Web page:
The GCC is certainly not standing still either, with a South African convention planned for 2010, which will take a look back at the last two years since Dublin. "This is planned to be the largest single action learning project in the history of coaching, with an expected 1,000 coaches from all over the world being involved in a 12 month dialogue, culminating in the seven-day Cape town convention."

Going forward, the GCC plans to have a major global event, similar to Dublin and South Africa, every two years, each one beginning its dialogue with the Dublin declaration.

"There is an inherent improvement in the quality and consistency of the dialogue, as we build on each GCC event and share our experiences from all parts of the globe." says Mooney, "Oxford will build on Sydney. Victoria will build on that. Singapore will build on that. South Africa will build on that. Japan will build on that."

Annette Fillery-Travis, director of the professional development foundation and a member of the steering group for the GCC, says the GCC is giving people the chance to link up globally, "so they can be confident that their coaches are getting access to the same information and continuous professional development as each other."

The main challenges

Blakey sees there are some quite sensitive discussions that need to take place, before coaching can move concertedly in a specific direction. "Each initiative and organisation, be it the GCC, the ICF, or the AC (Association for Coaching), was started by people who had a vision around coaching. This means we've got strong opinions about certain areas, like qualifications. A long period of discussion and consultation is inevitable, before we can come out with something public and tangible."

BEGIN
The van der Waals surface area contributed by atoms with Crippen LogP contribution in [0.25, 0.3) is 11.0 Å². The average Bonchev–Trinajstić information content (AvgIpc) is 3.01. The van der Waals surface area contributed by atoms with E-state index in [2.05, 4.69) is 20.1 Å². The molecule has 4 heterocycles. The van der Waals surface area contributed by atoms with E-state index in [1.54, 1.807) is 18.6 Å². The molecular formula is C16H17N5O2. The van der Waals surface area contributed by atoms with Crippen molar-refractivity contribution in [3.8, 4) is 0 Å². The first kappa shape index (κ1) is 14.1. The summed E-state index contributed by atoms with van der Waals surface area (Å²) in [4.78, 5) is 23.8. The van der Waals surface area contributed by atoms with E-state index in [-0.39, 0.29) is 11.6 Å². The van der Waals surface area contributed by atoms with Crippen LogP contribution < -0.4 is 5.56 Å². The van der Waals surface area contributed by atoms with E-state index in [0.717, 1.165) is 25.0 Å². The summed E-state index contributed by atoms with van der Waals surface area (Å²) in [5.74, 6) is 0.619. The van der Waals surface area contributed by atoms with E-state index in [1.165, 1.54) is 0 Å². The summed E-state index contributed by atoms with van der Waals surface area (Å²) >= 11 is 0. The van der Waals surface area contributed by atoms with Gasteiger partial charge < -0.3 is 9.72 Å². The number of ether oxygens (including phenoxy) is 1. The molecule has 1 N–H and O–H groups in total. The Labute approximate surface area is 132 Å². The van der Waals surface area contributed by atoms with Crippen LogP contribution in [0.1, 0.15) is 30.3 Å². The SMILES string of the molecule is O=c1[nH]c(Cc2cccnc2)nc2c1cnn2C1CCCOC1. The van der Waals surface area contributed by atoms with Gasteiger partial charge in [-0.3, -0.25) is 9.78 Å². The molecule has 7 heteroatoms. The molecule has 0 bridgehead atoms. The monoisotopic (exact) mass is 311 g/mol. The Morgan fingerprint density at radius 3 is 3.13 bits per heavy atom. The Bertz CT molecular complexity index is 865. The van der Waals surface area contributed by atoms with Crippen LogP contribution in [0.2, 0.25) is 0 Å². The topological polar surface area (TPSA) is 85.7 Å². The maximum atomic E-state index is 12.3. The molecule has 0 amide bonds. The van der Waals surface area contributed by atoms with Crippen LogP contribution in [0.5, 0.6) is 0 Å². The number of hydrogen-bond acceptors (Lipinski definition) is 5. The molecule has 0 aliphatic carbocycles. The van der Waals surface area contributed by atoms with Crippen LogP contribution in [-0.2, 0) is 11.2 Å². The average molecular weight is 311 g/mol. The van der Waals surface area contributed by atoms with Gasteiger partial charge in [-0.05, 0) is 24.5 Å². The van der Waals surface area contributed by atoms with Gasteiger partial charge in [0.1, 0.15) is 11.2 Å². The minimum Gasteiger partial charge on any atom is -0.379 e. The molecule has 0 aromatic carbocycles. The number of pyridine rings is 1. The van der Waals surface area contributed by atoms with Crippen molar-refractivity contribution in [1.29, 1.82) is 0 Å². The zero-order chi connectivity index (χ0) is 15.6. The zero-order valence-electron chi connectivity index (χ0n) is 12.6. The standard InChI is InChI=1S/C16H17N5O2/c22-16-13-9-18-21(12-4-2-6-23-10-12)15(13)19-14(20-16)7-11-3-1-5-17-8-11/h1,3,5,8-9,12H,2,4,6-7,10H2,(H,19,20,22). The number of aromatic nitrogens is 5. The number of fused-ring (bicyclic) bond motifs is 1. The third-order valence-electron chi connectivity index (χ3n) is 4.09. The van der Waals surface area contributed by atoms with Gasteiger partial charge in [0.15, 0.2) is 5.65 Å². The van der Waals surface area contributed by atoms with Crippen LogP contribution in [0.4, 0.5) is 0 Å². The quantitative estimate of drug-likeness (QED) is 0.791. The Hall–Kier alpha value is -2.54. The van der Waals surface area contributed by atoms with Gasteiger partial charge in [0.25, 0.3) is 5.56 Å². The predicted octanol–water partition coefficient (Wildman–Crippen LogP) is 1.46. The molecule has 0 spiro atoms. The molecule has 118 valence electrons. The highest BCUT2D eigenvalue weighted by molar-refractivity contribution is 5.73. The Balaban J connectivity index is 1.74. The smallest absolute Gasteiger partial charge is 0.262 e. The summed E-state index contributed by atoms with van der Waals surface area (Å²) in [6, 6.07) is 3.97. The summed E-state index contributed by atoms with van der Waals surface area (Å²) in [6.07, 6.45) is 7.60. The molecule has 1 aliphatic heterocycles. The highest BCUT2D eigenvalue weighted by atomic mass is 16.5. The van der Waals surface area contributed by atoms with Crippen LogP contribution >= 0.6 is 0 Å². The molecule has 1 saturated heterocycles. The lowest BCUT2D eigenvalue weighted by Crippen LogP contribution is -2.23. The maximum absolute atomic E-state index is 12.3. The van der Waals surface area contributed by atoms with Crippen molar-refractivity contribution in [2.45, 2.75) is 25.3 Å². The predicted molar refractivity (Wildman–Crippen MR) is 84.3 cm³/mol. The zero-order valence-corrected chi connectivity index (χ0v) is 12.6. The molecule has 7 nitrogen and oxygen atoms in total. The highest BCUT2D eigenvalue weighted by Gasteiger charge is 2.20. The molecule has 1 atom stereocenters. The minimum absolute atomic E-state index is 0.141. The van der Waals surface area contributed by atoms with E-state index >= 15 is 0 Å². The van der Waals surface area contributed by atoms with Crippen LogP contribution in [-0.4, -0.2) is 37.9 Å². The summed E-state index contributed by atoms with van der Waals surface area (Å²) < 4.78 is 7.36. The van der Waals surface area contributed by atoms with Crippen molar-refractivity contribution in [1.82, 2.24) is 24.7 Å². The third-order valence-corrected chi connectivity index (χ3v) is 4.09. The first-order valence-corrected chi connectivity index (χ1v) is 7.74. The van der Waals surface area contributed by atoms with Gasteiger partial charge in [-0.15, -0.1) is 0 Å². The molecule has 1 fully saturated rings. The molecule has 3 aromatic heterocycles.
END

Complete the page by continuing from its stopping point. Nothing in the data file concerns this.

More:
Photo of John Blakey"A long period of discussion and consultation is inevitable, before we can come out with something public and tangible."
John Blakey, International Coach Federation

More specifically, Fillery-Travis highlights the issue of cultural and contextual differences within coaching across the globe: "Business coaching in the US will look quite different to business coaching in India."

Blakey agrees and explains that while in Holland you could challenge someone in an extraordinarily direct manner and they wouldn't take it personally, in other countries it just wouldn't be acceptable. "A multicultural assessment capability is needed if you are going to be able to take account of these nuances worldwide. This certainly shouldn't stop us trying to aim for global alignment, just like any other industry."

Where next?

"I think it will take a long time to get to the situation where accreditation becomes an essential part of coach development, of the type you see in accountancy and other management and medical professions,” says McGurk.

That said, McGurk thinks, if conducted and evaluated properly, coaching has a great future, especially if the "big buyers" feel the industry is getting its act together by setting certain standards.

Blakey also sees coaching buyers as playing a pivotal part in driving standards: "Probably in the next two years, we are going to have to ask ourselves, would it not be more efficient and effective for coaching buyers if we as professional organisations work out what we each do best, and that we start to specialise and consolidate around that?

"Either we will answer this proactively, or we will be forced to answer it by the market."

Coach Olivia Stephanino is holding a draw for free coaching sessions in return for completing a survey. More information here.